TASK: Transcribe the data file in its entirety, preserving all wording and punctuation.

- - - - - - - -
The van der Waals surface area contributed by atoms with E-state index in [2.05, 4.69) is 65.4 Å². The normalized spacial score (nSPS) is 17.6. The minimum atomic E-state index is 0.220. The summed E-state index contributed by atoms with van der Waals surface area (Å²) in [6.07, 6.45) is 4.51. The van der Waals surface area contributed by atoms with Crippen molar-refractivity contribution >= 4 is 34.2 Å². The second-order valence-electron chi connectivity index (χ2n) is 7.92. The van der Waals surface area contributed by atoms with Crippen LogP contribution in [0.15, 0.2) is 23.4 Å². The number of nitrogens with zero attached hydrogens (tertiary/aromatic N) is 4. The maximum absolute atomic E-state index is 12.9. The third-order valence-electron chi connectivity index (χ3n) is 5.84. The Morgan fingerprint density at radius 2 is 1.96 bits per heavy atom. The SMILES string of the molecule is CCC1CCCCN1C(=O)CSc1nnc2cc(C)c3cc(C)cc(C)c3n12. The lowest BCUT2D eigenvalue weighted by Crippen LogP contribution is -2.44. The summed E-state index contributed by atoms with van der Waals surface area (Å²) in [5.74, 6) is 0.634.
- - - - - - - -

The van der Waals surface area contributed by atoms with E-state index in [2.05, 4.69) is 65.4 Å². The normalized spacial score (nSPS) is 17.6. The minimum atomic E-state index is 0.220. The summed E-state index contributed by atoms with van der Waals surface area (Å²) in [6.07, 6.45) is 4.51. The van der Waals surface area contributed by atoms with Crippen molar-refractivity contribution >= 4 is 34.2 Å². The second-order valence-electron chi connectivity index (χ2n) is 7.92. The van der Waals surface area contributed by atoms with Crippen LogP contribution in [0.15, 0.2) is 23.4 Å². The number of nitrogens with zero attached hydrogens (tertiary/aromatic N) is 4. The maximum absolute atomic E-state index is 12.9. The third-order valence-electron chi connectivity index (χ3n) is 5.84. The Morgan fingerprint density at radius 2 is 1.96 bits per heavy atom. The SMILES string of the molecule is CCC1CCCCN1C(=O)CSc1nnc2cc(C)c3cc(C)cc(C)c3n12. The lowest BCUT2D eigenvalue weighted by Crippen LogP contribution is -2.44. The summed E-state index contributed by atoms with van der Waals surface area (Å²) in [5.74, 6) is 0.634.